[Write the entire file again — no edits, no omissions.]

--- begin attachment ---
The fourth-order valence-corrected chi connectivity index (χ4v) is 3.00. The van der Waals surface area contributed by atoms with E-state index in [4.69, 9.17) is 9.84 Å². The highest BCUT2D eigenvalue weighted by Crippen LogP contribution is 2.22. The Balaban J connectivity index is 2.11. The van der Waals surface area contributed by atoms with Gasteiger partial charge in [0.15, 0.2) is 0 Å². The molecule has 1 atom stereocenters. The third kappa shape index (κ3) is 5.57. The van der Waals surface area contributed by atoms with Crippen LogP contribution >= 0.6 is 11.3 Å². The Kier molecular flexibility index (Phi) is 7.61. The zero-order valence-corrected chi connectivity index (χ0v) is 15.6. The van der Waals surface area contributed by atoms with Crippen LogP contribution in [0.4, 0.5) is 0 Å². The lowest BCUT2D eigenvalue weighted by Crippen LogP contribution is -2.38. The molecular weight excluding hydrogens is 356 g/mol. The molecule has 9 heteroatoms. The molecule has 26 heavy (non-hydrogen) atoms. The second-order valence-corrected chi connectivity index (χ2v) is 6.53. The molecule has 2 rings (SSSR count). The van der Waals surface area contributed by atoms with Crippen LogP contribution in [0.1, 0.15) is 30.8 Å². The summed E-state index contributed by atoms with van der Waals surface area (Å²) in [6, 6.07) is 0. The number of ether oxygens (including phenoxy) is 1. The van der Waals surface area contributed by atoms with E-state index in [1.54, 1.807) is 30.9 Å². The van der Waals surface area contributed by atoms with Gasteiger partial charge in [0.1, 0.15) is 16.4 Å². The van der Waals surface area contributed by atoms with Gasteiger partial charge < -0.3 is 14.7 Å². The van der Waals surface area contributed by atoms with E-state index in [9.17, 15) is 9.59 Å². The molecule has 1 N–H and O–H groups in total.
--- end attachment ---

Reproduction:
The fourth-order valence-corrected chi connectivity index (χ4v) is 3.00. The van der Waals surface area contributed by atoms with E-state index in [4.69, 9.17) is 9.84 Å². The highest BCUT2D eigenvalue weighted by Crippen LogP contribution is 2.22. The Balaban J connectivity index is 2.11. The van der Waals surface area contributed by atoms with Gasteiger partial charge in [0.15, 0.2) is 0 Å². The molecule has 1 atom stereocenters. The third kappa shape index (κ3) is 5.57. The van der Waals surface area contributed by atoms with Crippen LogP contribution >= 0.6 is 11.3 Å². The Kier molecular flexibility index (Phi) is 7.61. The zero-order valence-corrected chi connectivity index (χ0v) is 15.6. The van der Waals surface area contributed by atoms with Crippen LogP contribution in [0.4, 0.5) is 0 Å². The lowest BCUT2D eigenvalue weighted by Crippen LogP contribution is -2.38. The molecular weight excluding hydrogens is 356 g/mol. The molecule has 9 heteroatoms. The molecule has 26 heavy (non-hydrogen) atoms. The second-order valence-corrected chi connectivity index (χ2v) is 6.53. The molecule has 2 rings (SSSR count). The van der Waals surface area contributed by atoms with Crippen LogP contribution in [0.1, 0.15) is 30.8 Å². The summed E-state index contributed by atoms with van der Waals surface area (Å²) in [6, 6.07) is 0. The number of ether oxygens (including phenoxy) is 1. The van der Waals surface area contributed by atoms with E-state index in [1.54, 1.807) is 30.9 Å². The van der Waals surface area contributed by atoms with Gasteiger partial charge in [0.1, 0.15) is 16.4 Å². The van der Waals surface area contributed by atoms with Gasteiger partial charge < -0.3 is 14.7 Å². The van der Waals surface area contributed by atoms with E-state index in [9.17, 15) is 9.59 Å². The molecule has 1 N–H and O–H groups in total.